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IS-DAAD-Forskerutveksl. Norge-Tyskland

Presidents who die too soon and presidents who live too long. Term Limits and succession in Presidential regimes

Tildelt: kr 87 303

This project seeks to bring together two different, but inter-connected research agendas that are being developed in parallel by the applicants at the GIGA in Hamburg and the University of Bergen. These agendas deal with a common preoccupation for the stability and the quality of democratic institutions, focusing on the apex of power, the elected chief executives, and the constitutional constraints on incumbents, particularly on the rules regulating their tenure: presidential term limits and presidential succession. While term limits are defined as the length and number of times a president may rule, succession rules define how transition from power from one president to the next occurs and who is allowed to succeed the incumbent. These rules are often negotiated and changed, or decided by fiat by an authoritarian president because, more often than not, incumbents seek to control the terms of their own retirement, first of all, by postponing the date of departure as long as possible (ideally, by removing term limits), and second, by controlling who will succeed them. As Baturo (2014) argues in his book “Democracy, Dictatorship, and Term Limits”, presidents who manipulate and extend their term limits tend to experience less orderly forms of succession. In fact, presidents without term limits have a higher risk of being the victims of a coup, assassination, or other forms of non-constitutional removals. This topic is highly relevant today when the world is experiencing a democratic backsliding. These new challenges to democracy often come from within the realm of civilian politics. Key to these processes are often incumbents' manipulation of both term limits and rules of succession. Combining the study of these two aspects of presidential regimes will allow us to explore better the mechanism and processes of democratic backsliding.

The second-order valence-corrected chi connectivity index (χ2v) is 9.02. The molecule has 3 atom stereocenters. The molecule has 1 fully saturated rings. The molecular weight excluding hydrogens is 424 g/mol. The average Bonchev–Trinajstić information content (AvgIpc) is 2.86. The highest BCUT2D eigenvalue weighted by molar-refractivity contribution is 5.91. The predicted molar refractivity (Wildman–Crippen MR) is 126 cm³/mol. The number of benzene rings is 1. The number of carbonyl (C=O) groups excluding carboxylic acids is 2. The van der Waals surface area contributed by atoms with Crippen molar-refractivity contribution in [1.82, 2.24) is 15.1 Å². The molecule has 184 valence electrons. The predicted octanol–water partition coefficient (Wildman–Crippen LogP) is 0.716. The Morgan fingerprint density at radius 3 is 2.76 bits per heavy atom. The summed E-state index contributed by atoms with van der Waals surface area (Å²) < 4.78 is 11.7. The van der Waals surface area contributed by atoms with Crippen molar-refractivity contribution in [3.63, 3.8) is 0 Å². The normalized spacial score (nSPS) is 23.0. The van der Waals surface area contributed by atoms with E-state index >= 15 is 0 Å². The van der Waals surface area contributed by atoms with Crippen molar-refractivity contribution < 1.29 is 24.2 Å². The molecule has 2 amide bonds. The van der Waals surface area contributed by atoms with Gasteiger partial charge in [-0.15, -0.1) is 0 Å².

IS-DAAD-Forskerutveksl. Norge-Tyskland